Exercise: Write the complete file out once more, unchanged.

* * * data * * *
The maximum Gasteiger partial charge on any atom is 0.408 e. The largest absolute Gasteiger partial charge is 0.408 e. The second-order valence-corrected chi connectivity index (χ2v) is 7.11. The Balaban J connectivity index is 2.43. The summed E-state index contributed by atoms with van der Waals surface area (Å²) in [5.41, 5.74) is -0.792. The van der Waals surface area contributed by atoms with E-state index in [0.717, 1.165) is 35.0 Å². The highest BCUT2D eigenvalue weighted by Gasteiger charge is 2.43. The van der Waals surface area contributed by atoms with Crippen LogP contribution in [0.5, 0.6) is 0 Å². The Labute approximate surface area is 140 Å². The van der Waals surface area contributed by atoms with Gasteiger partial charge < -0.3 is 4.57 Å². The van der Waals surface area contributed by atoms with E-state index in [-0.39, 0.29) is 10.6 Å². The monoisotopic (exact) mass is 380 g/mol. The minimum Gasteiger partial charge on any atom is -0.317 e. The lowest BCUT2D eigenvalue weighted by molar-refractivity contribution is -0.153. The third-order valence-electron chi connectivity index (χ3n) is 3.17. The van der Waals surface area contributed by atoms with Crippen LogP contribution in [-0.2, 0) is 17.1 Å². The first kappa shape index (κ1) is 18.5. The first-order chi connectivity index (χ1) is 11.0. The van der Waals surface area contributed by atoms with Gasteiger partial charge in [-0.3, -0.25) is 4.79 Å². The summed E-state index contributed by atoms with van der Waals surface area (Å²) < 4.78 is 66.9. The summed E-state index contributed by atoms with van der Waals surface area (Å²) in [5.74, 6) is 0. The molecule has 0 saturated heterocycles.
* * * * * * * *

The maximum Gasteiger partial charge on any atom is 0.408 e. The largest absolute Gasteiger partial charge is 0.408 e. The second-order valence-corrected chi connectivity index (χ2v) is 7.11. The Balaban J connectivity index is 2.43. The summed E-state index contributed by atoms with van der Waals surface area (Å²) in [5.41, 5.74) is -0.792. The van der Waals surface area contributed by atoms with E-state index in [0.717, 1.165) is 35.0 Å². The highest BCUT2D eigenvalue weighted by Gasteiger charge is 2.43. The van der Waals surface area contributed by atoms with Crippen LogP contribution in [0.5, 0.6) is 0 Å². The Labute approximate surface area is 140 Å². The van der Waals surface area contributed by atoms with Gasteiger partial charge < -0.3 is 4.57 Å². The van der Waals surface area contributed by atoms with E-state index in [-0.39, 0.29) is 10.6 Å². The monoisotopic (exact) mass is 380 g/mol. The minimum Gasteiger partial charge on any atom is -0.317 e. The lowest BCUT2D eigenvalue weighted by molar-refractivity contribution is -0.153. The third-order valence-electron chi connectivity index (χ3n) is 3.17. The van der Waals surface area contributed by atoms with Crippen LogP contribution in [-0.2, 0) is 17.1 Å². The first kappa shape index (κ1) is 18.5. The first-order chi connectivity index (χ1) is 11.0. The van der Waals surface area contributed by atoms with Gasteiger partial charge in [-0.3, -0.25) is 4.79 Å². The summed E-state index contributed by atoms with van der Waals surface area (Å²) < 4.78 is 66.9. The summed E-state index contributed by atoms with van der Waals surface area (Å²) in [5.74, 6) is 0. The molecule has 0 saturated heterocycles.